Dr. Jan Cerovsky
President, ECOPOINT Foundation
Senior Scientist, Czech Institute for Nature Conservation (IUCN)
In 1958, the IUCN – the present world conservation union – celebrated its tenth anniversary by holding its sixth general assembly and seventh technical meeting in Athens, Greece. This meeting has been an important milestone in the development of international nature conservation. For us, the former Czechoslovakia, it meant the formal start of our involvement in international conservation. The general assembly endorsed the membership of the Czech Nature Conservation Institute, the activities of which continue until the present day under the leadership of the Agency for Nature and Landscape Protection. As a result of broader and deeper international contacts after the 1989 velvet revolution, a professional IUCN national office and a foundation called ECOPOINT (founded by IUCN) are now in operation in our country. The sixth IUCN general assembly in Greece made a strong international plea for strengthening the case of national parks and other protected areas. This took place during the ceremonial closing session held in Delphi, also attended by the leader of the Czech Nature Conservation, Dr. Jaroslav Veselu, who was representing the Former Czechoslovakia.
It has been widely recognised and acknowledged, that protected areas play a crucial role in the protection and enhancement of the natural environment, as well as in the preservation and restoration of biodiversity at all levels. The Czech Republic is a country with a remarkable network of protected areas. Here are a few reasons why.
Firstly, the Czech Republic lies in the very heart of Europe, at the cross- roads of various historic and contemporary migration patterns. All central European landscape types and ecosystems, with the exception of coastal and high altitude areas, are represented in its territory. This is the reason for a rich and varied biodiversity, relatively well preserved in many parts of the country, in spite of heavy pollution, extensive urbanisation and industrialisation. Thanks to the Czech Nature Conservation Institute, the process of building a representative protected areas network has advanced considerably.
Secondly, nature conservation, particularly special territorial protection, have an old tradition in the Czech Republic. The two primeval forests in the Novohradske mountains in South Bohemia have continuously been protected since 1838, and constitute the oldest forest nature reserves in Europe and in the entire world. The famous “Kubanu Boubin” virgin forest has been carefully and continuously protected since 1858, and has also been extensively explored and documented. This represents a globally unique case of a century old, natural, open-air laboratory. In 1955, the first Czech protected landscape area “Cesky Raj”, the Bohemian Paradise, was established as perhaps the first solid European protected area under the present IUCN International Category V. In 1956, the Czech Republic got its first nature conservation act with clearly defined protected area categories. In 1963, the first Czech national park was declared in the “Krkonoje” giant mountains, the highest mountain range in the country and a remarkable island of subarctic tundra between the European far north and the Alps.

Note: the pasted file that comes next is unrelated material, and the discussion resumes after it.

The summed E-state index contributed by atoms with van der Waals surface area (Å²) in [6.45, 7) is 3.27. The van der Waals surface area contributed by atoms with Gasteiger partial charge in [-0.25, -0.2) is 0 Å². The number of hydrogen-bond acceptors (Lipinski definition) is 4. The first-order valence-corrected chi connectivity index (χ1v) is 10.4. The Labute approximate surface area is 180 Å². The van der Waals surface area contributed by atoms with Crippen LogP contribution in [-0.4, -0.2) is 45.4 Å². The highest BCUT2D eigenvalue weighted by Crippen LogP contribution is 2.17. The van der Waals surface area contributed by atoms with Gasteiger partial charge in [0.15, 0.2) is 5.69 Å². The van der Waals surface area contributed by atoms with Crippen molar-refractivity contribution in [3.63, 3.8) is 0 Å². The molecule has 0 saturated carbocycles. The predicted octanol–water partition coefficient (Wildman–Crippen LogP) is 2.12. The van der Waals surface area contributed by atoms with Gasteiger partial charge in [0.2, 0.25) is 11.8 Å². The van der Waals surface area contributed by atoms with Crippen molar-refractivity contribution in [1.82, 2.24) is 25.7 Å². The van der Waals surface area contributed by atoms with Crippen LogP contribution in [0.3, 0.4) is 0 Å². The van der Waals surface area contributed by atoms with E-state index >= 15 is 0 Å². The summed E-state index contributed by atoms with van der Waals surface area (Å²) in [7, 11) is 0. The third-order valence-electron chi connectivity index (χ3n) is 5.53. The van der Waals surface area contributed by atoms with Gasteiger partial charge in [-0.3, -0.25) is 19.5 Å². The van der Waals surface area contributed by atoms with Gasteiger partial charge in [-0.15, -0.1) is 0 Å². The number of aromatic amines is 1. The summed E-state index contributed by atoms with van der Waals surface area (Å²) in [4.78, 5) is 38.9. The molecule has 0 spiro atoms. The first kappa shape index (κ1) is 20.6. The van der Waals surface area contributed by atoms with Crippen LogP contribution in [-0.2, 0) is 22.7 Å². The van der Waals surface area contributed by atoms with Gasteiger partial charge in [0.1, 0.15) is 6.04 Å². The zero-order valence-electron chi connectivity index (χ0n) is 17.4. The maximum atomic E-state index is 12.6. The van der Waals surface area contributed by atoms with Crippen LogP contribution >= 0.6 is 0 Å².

Thirdly, the network of protected areas and their management have developed more extensively lately, partly as an expression of the Czech people’s protest against the environmentally short-sighted, ethically rude, primitively exploiting resource and landscape use of the communist government system. Our experts recognised and implemented the concept of a representative protected areas system, which concerns inclusion not only of all best preserved samples of genetic and taxonomic ecosystems but also cultural and biological diversity. Moreover, our concept of protected areas promotes their crucial role in environmental interpretation and education, and in the development of soft tourism and ecotourism. Protected areas are being considered key elements in environmental networking and are now being developed on a pan-European scale within the ECONET programme. In the Czech Republic they are endorsed as the main tool for nature conservation in the form of “Territorial Systems of Ecological Stability” by the modern Nature and Landscape Protection Act, No. 114/1992 coll of 1992.
The new law on nature and landscape protection also defines the protected area categories, compatible with IUCN international standards. Their survey is given in the attached table proving, among others things, that more than 15% of the total country’s area is under special territorial protection.